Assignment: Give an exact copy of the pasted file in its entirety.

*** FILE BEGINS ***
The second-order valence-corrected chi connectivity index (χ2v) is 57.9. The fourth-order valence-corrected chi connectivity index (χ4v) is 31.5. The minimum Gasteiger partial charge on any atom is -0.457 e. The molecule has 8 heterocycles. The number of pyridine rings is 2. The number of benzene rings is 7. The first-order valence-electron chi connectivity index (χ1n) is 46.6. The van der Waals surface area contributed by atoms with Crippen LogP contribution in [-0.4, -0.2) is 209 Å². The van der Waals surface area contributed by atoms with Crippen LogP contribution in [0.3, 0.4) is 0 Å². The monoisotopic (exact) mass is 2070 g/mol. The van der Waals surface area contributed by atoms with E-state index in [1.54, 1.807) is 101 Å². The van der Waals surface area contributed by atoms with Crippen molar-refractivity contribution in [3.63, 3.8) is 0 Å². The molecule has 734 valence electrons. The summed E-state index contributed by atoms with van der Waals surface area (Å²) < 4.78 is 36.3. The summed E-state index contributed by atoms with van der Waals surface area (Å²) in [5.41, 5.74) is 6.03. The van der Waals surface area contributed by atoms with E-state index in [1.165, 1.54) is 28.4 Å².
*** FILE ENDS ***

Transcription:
The second-order valence-corrected chi connectivity index (χ2v) is 57.9. The fourth-order valence-corrected chi connectivity index (χ4v) is 31.5. The minimum Gasteiger partial charge on any atom is -0.457 e. The molecule has 8 heterocycles. The number of pyridine rings is 2. The number of benzene rings is 7. The first-order valence-electron chi connectivity index (χ1n) is 46.6. The van der Waals surface area contributed by atoms with Crippen LogP contribution in [-0.4, -0.2) is 209 Å². The van der Waals surface area contributed by atoms with Crippen LogP contribution in [0.3, 0.4) is 0 Å². The monoisotopic (exact) mass is 2070 g/mol. The van der Waals surface area contributed by atoms with E-state index in [1.54, 1.807) is 101 Å². The van der Waals surface area contributed by atoms with Crippen molar-refractivity contribution in [3.63, 3.8) is 0 Å². The molecule has 734 valence electrons. The summed E-state index contributed by atoms with van der Waals surface area (Å²) < 4.78 is 36.3. The summed E-state index contributed by atoms with van der Waals surface area (Å²) in [5.41, 5.74) is 6.03. The van der Waals surface area contributed by atoms with E-state index in [1.165, 1.54) is 28.4 Å².